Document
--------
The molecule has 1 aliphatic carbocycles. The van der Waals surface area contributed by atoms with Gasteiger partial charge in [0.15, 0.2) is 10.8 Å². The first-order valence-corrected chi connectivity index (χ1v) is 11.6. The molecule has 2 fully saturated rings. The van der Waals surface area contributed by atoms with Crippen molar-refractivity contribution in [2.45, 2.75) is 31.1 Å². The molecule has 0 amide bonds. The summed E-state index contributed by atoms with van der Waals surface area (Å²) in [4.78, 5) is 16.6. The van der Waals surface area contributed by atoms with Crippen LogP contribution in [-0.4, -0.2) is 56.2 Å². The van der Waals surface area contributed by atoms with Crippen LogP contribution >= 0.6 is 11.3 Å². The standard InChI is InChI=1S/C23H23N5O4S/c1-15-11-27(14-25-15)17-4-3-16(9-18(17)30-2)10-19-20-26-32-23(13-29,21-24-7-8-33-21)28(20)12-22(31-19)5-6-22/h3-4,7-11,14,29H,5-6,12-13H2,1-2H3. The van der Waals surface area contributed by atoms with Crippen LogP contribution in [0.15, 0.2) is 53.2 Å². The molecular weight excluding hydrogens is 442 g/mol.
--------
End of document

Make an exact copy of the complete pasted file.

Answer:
The molecule has 1 aliphatic carbocycles. The van der Waals surface area contributed by atoms with Gasteiger partial charge in [0.15, 0.2) is 10.8 Å². The first-order valence-corrected chi connectivity index (χ1v) is 11.6. The molecule has 2 fully saturated rings. The van der Waals surface area contributed by atoms with Crippen molar-refractivity contribution in [2.45, 2.75) is 31.1 Å². The molecule has 0 amide bonds. The summed E-state index contributed by atoms with van der Waals surface area (Å²) in [4.78, 5) is 16.6. The van der Waals surface area contributed by atoms with Crippen LogP contribution in [-0.4, -0.2) is 56.2 Å². The van der Waals surface area contributed by atoms with Crippen LogP contribution >= 0.6 is 11.3 Å². The standard InChI is InChI=1S/C23H23N5O4S/c1-15-11-27(14-25-15)17-4-3-16(9-18(17)30-2)10-19-20-26-32-23(13-29,21-24-7-8-33-21)28(20)12-22(31-19)5-6-22/h3-4,7-11,14,29H,5-6,12-13H2,1-2H3. The van der Waals surface area contributed by atoms with Crippen LogP contribution in [0.15, 0.2) is 53.2 Å². The molecular weight excluding hydrogens is 442 g/mol.